Declining Economy Hurts Pakistani Workers

Pakistan has a diverse economy that includes textiles, chemicals, leather products, food processing, financial services, telecommunications, retail, automobile manufacturing, light and heavy armaments, agriculture and other industries. It is the 45th largest economy in the world in terms of official exchange rates ($144b GDP) and 25th largest based on purchasing power parity GDP ($410b PPP). Its service sector accounts for more than half of its GDP.

As the economies in the US and Europe slow down, Pakistan's key exports of textiles and leather products are experiencing a slowdown in growth as well. This is particularly painful at a time when the country's import bill has skyrocketed due to rising oil and food prices. Textile exports in Pakistan grew from 8.92 billion USD in 2004-05 to 10.11 billion USD in 2005-06, reflecting a growth rate of 18%. As against this, in the current year, export growth has been only 5%. For all leather goods excluding footwear growth was 24.05%. Of the total leather sector export target of $1.135 billion, the tanned leather, in particular, achieved excess export by $38 million till April 2008. However, the new target of $1.5b by 2010 is proving to be difficult to achieve. Reliable figures are hard to find but the closure of a large number of textile units due to power cuts during the last three months has led to job losses for more than 15 percent of the textile workforce, according to Karachi's Business Recorder newspaper.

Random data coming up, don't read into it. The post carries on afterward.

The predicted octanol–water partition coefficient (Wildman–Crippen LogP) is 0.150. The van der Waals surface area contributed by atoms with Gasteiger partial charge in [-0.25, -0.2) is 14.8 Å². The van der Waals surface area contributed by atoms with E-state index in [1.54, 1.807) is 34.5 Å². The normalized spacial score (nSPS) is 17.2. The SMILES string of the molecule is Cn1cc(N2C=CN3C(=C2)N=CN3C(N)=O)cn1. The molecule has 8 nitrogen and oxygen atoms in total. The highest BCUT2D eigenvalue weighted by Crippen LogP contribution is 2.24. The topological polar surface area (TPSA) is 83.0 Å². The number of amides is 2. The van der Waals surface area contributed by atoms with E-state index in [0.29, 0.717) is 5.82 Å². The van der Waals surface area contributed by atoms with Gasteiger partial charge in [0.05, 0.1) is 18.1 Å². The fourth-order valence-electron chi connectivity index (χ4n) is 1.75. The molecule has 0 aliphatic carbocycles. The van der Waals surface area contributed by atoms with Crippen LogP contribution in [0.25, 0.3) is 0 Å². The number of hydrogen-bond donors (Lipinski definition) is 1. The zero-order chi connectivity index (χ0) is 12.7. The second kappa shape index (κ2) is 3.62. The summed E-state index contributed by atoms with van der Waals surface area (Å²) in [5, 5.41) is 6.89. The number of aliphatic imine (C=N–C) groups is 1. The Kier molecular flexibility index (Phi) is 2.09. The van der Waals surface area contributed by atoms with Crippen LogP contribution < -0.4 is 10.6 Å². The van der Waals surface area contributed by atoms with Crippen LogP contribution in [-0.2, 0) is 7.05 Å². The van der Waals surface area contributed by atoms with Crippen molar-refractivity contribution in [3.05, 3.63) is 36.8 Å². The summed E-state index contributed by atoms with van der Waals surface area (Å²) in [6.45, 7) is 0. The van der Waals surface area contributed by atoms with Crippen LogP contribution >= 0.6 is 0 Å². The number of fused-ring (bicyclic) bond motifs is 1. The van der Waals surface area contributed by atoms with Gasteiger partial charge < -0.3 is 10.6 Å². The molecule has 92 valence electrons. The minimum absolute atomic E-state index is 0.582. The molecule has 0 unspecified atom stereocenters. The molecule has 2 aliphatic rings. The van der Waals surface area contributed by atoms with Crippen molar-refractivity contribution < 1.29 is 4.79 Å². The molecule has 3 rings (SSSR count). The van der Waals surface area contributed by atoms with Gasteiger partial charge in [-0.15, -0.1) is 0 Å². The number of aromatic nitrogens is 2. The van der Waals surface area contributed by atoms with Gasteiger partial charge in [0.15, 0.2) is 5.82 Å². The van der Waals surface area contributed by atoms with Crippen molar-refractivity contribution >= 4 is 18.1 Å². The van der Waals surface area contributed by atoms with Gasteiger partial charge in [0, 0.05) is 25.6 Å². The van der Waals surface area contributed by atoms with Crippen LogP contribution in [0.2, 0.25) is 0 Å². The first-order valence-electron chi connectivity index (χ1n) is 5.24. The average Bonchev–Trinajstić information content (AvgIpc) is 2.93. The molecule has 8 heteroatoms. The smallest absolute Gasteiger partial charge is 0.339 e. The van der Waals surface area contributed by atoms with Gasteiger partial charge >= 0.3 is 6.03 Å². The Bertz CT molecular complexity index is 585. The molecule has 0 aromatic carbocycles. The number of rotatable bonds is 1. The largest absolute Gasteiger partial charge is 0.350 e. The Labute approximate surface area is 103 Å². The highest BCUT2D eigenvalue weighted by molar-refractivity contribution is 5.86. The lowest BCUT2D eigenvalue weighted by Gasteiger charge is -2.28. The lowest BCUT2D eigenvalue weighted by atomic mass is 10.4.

Textile industry represents the biggest exporter and the largest industrial employer in Pakistan. According to most recent figures, textile exports fetched $7.805 billion of total export of $13.476 billion during the first nine-month. The sector lost considerable share in overall export of the country as it dropped to below 58 percent in July-March of current fiscal year, which used to be around 65 percent in the past. The textile exports declined by three percent from the export figures of the corresponding period last year and they missed the target for this period with a huge margin of $979 million or 11 percent.

Leather industry is the second largest exporter. The industry employs about 200,000 people directly, producing fine quality finished leather for export as well as for home consumption, according to Pakistan Tanners Association.

In Asia, Pakistan is the 8th largest exporter of textile products. The contribution of this industry to the total GDP is 8.5%. It provides employment to about 15 million people, 30% of the country work force of about 49 million. However, the proportion of skilled labor involved in textiles is relatively small as compared to that of unskilled labor. Agriculture still the largest single employer with 44% of the country's work force but it only contributes 21% of the GDP.

In addition to continuing political instability and power cuts in Pakistan, the worldwide economic slowdown is causing concerns and hurting the textile and leather industries and employees. According to a report by Gregory Warner for American Public Radio's Marketplace program, the leather industry is not growing like it used to and unemployment and crimes are on the rise.

The Marketplace report talks about the young, mostly Pashtun workers, who come from their villages to seek unskilled, low wage jobs in Karachi and other urban centers in Pakistan. It singles out one young worker, 17-year old Momin from Pakistan's north-west frontier province (NWFP), who makes $68-$88 a month transferring skins from a cart to a conveyor belt in a Korangi tannery in Karachi. When asked if he ever visits his village to see his parents, Momin tells the reporter, "How can I go home? If I have to keep paying somebody? I keep paying what my family owes." On top of that, his father wants him to pay for his Hajj, a journey to Mecca that costs at least $3000.00.